Not far from Kos city is the Asklepieion, an ancient hospital, dedicated to the god of health, Asklepios. It was built in 357 BC. The sanctuary was one of the main seats of the Asklepiadai, supposed descendants of Asklepios, who were a hereditary close order of priests, jealous guardians of the secrets of medicine. The technique of healing differed from that at Epidauros and elsewhere, where cures were effected by suggestion. At Kos, as is revealed by inscriptions, patients underwent positive treatment at the hands of physicians on lines laid down by Hippocrates. The sanctuary had the right of asylum. It throve in the days of the Ptolemies and later under Nero. The rich court physician Xenophon (who helped to poison the Emperor Claudius), on his return to Kos, lavished on the sanctuary the statues he had amassed in Rome. Even in the late-Imperial period great baths were built. In the 6th century AD, all was overwhelmed, either by an earthquake or in 554 when Anatolian hordes ravaged the island. The Knights of St. John used the ruins as a quarry.
The sanctuary has several terraces. On the lowest level are Roman baths. The first terrace was surrounded on three sides by porticoes. On the fourth side was a retaining wall of massive proportions, part of which survives. Near the middle of the wall are a fountain, the staircase leading to the middle terrace, and several reservoirs fed by conduits from ferruginous and sulphurous springs and drawn upon by invalids taking the cure. Between the reservoirs and the staircase are the remains of a small temple, with the pedestal of a statue of Nero as Asklepios (the inscription records its dedication by the physician Xenophon). On this terrace were probably held the Asklepian Festivals which, on the evidence of inscriptions, included athletic games and other contests.
On the right of the middle terrace is a temple dating from the late 4th century or early 3rd century BC, and so the oldest temple in the sanctuary. The capitals, of painted marble, are exceptionally fine; the rest of the building was in white or black marble. In the floor of the cella was a coffer of marble slabs for the reception of votive offerings. The temple was adorned with paintings by Apelles, including the celebrated Aphrodite Anadyomene, removed by Augustus to Rome. Behind the temple is a Roman house on a Greek foundation, probably the priest's dwelling. In front of the temple, to the left, is the great altar, similar to that at Pergamon; it is in the form of an inverted U, with a central staircase. Its ceiling, partly surviving, was coffered; between the columns of the portico were statues of Asklepios, Hygieia, and members of their family, attributed to the sons of Praxiteles. To the left of the altar is a Roman temple, orientated aslant. It had half-fluted columns and a magificent entablature with floral decoration, part of which remains. In the wall at the end of the terrace is a monumental staircase, to the left of which is an exedra, with niches for statues.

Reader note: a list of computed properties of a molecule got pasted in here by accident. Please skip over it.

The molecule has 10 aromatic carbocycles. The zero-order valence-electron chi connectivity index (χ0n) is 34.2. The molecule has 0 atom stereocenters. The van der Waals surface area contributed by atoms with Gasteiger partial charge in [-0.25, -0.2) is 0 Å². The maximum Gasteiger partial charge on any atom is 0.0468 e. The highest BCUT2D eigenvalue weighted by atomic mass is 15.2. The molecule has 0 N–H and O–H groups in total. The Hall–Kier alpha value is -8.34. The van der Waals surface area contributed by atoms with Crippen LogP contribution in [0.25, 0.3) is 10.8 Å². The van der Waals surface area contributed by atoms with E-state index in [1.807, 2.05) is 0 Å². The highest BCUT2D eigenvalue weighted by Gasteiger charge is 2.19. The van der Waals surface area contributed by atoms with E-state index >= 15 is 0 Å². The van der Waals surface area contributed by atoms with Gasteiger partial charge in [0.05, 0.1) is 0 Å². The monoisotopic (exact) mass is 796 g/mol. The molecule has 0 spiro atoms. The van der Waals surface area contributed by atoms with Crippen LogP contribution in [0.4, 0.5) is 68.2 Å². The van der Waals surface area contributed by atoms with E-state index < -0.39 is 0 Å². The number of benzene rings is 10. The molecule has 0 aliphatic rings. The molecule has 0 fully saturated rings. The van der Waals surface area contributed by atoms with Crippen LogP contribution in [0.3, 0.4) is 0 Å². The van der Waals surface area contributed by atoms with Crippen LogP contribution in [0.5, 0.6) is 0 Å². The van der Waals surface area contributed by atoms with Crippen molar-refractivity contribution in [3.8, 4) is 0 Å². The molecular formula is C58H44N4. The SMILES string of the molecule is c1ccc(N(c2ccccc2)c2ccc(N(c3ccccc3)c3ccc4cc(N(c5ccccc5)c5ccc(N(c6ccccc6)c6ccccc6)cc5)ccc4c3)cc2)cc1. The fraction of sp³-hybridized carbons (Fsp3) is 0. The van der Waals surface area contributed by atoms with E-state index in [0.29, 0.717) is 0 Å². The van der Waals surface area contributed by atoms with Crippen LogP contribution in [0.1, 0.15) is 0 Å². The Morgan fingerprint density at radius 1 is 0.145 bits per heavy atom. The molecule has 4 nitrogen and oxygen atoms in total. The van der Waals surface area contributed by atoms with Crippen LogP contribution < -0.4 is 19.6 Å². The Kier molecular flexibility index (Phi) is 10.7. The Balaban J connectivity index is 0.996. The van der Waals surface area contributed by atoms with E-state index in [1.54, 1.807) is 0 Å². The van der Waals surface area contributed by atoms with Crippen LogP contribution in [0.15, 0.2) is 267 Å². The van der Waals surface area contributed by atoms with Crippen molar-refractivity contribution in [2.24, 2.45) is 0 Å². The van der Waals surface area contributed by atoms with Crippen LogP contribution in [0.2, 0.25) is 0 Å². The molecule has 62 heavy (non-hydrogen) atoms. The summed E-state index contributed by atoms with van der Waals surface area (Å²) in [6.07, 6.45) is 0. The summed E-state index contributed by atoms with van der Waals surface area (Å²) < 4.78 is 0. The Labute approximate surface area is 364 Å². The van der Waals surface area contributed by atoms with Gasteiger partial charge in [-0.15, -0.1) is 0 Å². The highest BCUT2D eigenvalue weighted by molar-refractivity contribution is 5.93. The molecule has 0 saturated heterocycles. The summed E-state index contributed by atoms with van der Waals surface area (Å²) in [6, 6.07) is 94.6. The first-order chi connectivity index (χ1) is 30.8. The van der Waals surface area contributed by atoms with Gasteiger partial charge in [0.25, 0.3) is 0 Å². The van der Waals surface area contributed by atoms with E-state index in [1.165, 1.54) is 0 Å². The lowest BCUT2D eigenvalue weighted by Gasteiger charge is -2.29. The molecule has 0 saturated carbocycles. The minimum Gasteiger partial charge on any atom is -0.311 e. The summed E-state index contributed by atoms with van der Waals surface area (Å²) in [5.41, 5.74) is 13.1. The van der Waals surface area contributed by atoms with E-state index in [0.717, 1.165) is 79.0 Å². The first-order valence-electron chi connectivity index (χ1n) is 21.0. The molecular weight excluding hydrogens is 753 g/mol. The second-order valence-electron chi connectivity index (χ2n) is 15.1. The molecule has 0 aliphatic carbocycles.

The upper terrace occupies the site of the Sacred Wood. On it is the great Temple of Asklepios. In it was installed in the Christian era a chapel of the Panayia tou Tarsou, the altar of which survives. Three sides of the terrace were lined with porticoes, on which houses were later built.
After S. Rossiter, Blue Guide Greece, London 1977, p. 660-662.
Reconstruction drawing of the Asklepieion.
From: M.S. Kiapokas, Hippocrates of Cos and the Hippocratic Oath, Athens 1999, p. 247 (R. Herzog).
Plan of the Asklepieion.
From: M.S. Kiapokas, Hippocrates of Cos and the Hippocratic Oath, Athens 1999, p. 164.